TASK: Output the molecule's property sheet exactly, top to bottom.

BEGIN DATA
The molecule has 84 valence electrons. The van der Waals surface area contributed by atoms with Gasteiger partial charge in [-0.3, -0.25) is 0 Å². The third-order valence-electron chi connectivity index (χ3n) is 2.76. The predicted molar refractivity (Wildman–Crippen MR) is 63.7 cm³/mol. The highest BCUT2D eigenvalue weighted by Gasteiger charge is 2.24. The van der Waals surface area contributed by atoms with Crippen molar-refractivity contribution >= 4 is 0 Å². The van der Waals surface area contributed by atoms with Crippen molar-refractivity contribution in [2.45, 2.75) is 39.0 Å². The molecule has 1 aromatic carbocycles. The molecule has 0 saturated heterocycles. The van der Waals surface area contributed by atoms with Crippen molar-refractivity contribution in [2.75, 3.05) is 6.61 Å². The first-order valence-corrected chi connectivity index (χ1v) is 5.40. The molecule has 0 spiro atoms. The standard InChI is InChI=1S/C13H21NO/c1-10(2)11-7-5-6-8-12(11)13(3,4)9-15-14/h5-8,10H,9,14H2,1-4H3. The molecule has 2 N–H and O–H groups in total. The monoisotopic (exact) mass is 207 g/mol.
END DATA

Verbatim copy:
The molecule has 84 valence electrons. The van der Waals surface area contributed by atoms with Gasteiger partial charge in [-0.3, -0.25) is 0 Å². The third-order valence-electron chi connectivity index (χ3n) is 2.76. The predicted molar refractivity (Wildman–Crippen MR) is 63.7 cm³/mol. The highest BCUT2D eigenvalue weighted by Gasteiger charge is 2.24. The van der Waals surface area contributed by atoms with Crippen molar-refractivity contribution >= 4 is 0 Å². The van der Waals surface area contributed by atoms with Crippen molar-refractivity contribution in [2.45, 2.75) is 39.0 Å². The molecule has 1 aromatic carbocycles. The molecule has 0 saturated heterocycles. The van der Waals surface area contributed by atoms with Crippen molar-refractivity contribution in [2.75, 3.05) is 6.61 Å². The first-order valence-corrected chi connectivity index (χ1v) is 5.40. The molecule has 0 spiro atoms. The standard InChI is InChI=1S/C13H21NO/c1-10(2)11-7-5-6-8-12(11)13(3,4)9-15-14/h5-8,10H,9,14H2,1-4H3. The molecule has 2 N–H and O–H groups in total. The monoisotopic (exact) mass is 207 g/mol.